We weaved our way from Les Gets to Chatel, then over the Swiss border into Champery before skiing off to Avoriaz then Morzine for our final stop over.


Every morning we packed our bags before breakfast, skied off in the direction of the next horizon and found our luggage waiting at the next hotel that night.


After checking in at the Hotel Bellevue in Les Gets, it was off to the Irish Pub over the road to see Colin the brewer in action and sample his beer. Great pitchers of pale ale were brought out and quickly consumed by the thirsty press corps, all in the name of research, you understand. The best advice I can give is try it for yourself if ever in Les Gets.


After a hearty meal at La Fruitire des Perrires not cheap, but they kept it coming until you could not eat another mouthful it was relatively early-ish to bed for the following days excursion.


A real French village


For the first ski day of the season it was hard going covering the 70km from Les Gets to Chatel. The bulk of it was done before a late lunch, taken at LEtable just over the Swiss side at Les Crosets.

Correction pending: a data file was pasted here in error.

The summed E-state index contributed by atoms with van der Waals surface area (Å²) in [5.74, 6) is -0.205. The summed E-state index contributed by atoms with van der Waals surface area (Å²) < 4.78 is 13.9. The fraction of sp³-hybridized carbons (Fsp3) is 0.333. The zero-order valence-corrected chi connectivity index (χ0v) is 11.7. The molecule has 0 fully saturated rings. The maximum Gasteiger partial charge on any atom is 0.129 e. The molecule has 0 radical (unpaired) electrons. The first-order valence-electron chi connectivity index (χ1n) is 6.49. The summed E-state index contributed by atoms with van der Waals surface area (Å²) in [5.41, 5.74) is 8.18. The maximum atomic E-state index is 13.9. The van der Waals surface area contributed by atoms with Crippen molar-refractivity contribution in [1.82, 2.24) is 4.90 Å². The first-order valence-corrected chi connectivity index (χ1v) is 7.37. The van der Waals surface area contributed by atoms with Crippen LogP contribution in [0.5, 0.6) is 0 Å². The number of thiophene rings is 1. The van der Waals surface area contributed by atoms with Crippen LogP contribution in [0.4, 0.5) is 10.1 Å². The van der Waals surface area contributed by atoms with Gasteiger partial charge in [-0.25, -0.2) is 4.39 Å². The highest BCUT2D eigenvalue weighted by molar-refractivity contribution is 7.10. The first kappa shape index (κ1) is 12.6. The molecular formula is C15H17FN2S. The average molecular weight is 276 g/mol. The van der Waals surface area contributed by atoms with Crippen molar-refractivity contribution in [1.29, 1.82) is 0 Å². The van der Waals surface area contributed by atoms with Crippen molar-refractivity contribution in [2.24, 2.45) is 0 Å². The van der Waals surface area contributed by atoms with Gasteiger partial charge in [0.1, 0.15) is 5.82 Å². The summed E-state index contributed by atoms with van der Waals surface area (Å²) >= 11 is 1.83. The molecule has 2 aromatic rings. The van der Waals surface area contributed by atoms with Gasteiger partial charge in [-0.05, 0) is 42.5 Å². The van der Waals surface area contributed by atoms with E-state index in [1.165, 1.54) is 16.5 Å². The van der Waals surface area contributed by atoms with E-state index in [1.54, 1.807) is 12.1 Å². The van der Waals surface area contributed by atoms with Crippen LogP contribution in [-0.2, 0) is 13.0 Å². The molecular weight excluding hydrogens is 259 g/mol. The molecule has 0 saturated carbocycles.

There was just enough time for a stroll around Chatel a real French village rather than one manufactured purely for the ski trade before sitting down for dinner at La Table dAntoine.


The large ginger cat sitting on the bar think Bagpuss and you will be on the right lines was something of a shock and would no doubt have given a health inspector a hissy fit!


I suspect the cat knew what he was doing. This restaurant has a seriously good fish menu. Judging from the size of the cat, customers have been kind enough to leave him a morsel or two.


Back to Switzerland


Day two took us back into Switzerland - via a very long lunch and wine-tasting and an evening never to be forgotten in Champery.


Overnight we were billeted in The Lodge, an apartment block housing the swishest suite of rooms I have ever stayed in. Rather than go through it room by room I will save time by saying it can cost up to 6,000 a week to stay there. You get a lot for that money, trust me, including a personal shopper to bring up bread and fruit juice in the morning.


There are not that many Michelin starred restaurants in the Portes du Soleil, but Champery has one. It is called C21 for 21st Century cuisine and the food was superb if you like that sort of thing.